A database is an organised collection of data. Since lots of Bioinformatics resources store their data in a database, it’s pretty useful to find out early on how to go about using them.

There are lots of different types of databases (e.g. MySQL, PostgreSQL, Oracle) and each of them has slight differences in the way that you interect with them. To make life easier, the good people of Perl have written a library called DBI that provides a common way of accessing them (feel free to have a good look around the DBI documentation on CPAN and come back when you’re ready).

## Accessing a database with DBI

The following script provides a very simple example of how you might go about using DBI libary to extract data from your database. We are extracting OMIM data from one of our local Oracle databases, but you should be able to see how it can be extended to your own situation.

#!/usr/bin/env perl

use strict;
use warnings;

use DBI;

# information that we need to specify to connect to the database
my $dsn = "dbi:Oracle:host=?????;sid=?????"; # what type of database (Oracle) and where to find it (sinatra) my$db_username = "?????";                            # we connect as a particular user
my $db_password = "?????"; # with a password # connect to the database my$gene3d_dbh = DBI->connect( $dsn,$db_username, $db_password ) or die "! Error: failed to connect to database"; # this is the query that will get us the data my$omim_sql = <<"_SQL_";
SELECT
OMIM_ID, UNIPROT_ACC, RESIDUE_POSITION, NATIVE_AA, MUTANT_AA, VALID, DESCRIPTION, NATIVE_AA_SHORT
FROM
gene3d_12.omim
WHERE
valid = 't'
_SQL_

# prepare the SQL (returns a "statement handle")
my $omim_sth =$gene3d_dbh->prepare( $omim_sql ) or die "! Error: encountered an error when preparing SQL statement:\n" . "ERROR: " .$gene3d_dbh->errstr . "\n"
. "SQL:   " . $omim_sql . "\n"; # execute the SQL$omim_sth->execute
or die "! Error: encountered an error when executing SQL statement:\n"
. "ERROR: " . $omim_sth->errstr . "\n" . "SQL: " .$omim_sql . "\n";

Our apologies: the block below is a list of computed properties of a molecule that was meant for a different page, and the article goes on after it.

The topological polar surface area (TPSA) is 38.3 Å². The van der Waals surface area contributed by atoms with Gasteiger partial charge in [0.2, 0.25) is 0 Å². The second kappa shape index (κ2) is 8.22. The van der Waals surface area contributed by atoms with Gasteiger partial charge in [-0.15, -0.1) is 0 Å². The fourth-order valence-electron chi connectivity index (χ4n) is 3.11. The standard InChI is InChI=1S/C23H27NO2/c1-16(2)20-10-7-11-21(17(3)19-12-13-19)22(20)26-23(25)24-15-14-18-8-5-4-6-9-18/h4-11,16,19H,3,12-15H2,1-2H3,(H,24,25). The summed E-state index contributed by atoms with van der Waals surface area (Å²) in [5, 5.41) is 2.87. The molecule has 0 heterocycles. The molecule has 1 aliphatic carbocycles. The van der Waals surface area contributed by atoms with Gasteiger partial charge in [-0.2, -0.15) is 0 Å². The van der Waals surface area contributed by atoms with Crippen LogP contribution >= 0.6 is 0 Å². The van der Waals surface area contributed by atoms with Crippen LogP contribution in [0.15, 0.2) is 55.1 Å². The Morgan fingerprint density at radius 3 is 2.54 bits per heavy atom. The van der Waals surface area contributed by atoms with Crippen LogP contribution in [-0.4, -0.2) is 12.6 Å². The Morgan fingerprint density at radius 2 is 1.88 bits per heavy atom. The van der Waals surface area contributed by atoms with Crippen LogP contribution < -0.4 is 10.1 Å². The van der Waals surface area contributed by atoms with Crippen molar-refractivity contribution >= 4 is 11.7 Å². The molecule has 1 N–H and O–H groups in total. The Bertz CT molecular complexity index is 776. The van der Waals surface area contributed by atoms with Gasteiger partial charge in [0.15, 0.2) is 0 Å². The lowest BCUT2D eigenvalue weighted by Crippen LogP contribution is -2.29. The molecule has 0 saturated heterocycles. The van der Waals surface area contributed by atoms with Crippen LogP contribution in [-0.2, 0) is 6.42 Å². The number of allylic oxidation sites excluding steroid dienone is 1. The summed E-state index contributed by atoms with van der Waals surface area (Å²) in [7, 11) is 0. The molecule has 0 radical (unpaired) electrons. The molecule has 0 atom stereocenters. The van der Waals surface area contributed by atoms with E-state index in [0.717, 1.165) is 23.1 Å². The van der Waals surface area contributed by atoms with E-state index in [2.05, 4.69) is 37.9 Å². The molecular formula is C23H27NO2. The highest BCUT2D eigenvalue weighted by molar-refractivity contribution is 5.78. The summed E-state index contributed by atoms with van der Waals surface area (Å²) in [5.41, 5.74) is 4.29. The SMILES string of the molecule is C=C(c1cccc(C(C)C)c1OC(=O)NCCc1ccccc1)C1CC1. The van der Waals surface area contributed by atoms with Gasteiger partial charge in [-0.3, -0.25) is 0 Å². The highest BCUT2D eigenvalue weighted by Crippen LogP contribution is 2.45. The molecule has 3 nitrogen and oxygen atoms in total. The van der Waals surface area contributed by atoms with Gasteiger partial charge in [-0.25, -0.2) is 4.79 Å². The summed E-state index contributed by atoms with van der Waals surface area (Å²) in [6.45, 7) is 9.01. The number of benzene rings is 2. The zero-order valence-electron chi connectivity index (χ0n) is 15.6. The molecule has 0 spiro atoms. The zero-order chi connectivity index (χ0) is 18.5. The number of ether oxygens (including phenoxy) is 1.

# go through each row
while ( my $omim_row =$omim_sth->fetchrow_hashref ) {
printf "%-10s %-10s %-10s %-10s %-10s %s\n",
$omim_row->{OMIM_ID},$omim_row->{UNIPROT_ACC},
$omim_row->{RESIDUE_POSITION},$omim_row->{MUTANT_AA},
$omim_row->{NATIVE_AA},$omim_row->{DESCRIPTION}
;
}


This prints out:

100650     P05091     504        LYS        GLU        ALCOHOL SENSITIVITY - ACUTE ALCOHOL DEPENDENCE - PROTECTION AGAINST - INCLUDED;; HANGOVER - SUSCEPTIBILITY TO - INCLUDED;; SUBLINGUAL NITROGLYCERIN - SUSCEPTIBILITY TO POOR RESPONSE TO - INCLUDED;; ESOPHAGEAL CANCER - ALCOHOL-RELATED - SUSCEPTIBILITY TO - INCLUDED ALDH2 - GLU504LYS (dbSNP rs671)
100690     P02708     262        LYS        ASN        MYASTHENIC SYNDROME - CONGENITAL - SLOW-CHANNEL CHRNA1 - ASN217LYS
100690     P02708     201        MET        VAL        MYASTHENIC SYNDROME - CONGENITAL - SLOW-CHANNEL CHRNA1 - VAL156MET
...


## Improvements

The first thing to notice was that this was quite a lot of typing: writing out the SQL, setting up database handles/statement handles, checking return values, printing out decent error messages, etc. Lots of typing means lots of code to maintain and far more chance of repeating yourself (which you really shouldn’t be doing).

When faced with the prospect of lots of typing, any decent (i.e. lazy) programmer will be instantly thinking about how they can avoid it: what shortcuts they can make, what libraries they can reuse. As luck would have it the good people of Perl have already thought of this and come up with DBIx::Class which will be the basis of a future post.

## Discussion

There is a lot of value in understanding how raw DBI works. However, when you start writing and maintaining your own code, there is a huge amount of value in using a library (such as DBIx::Class) that builds on DBI and helps to keep you away from intereacting with DBI directly.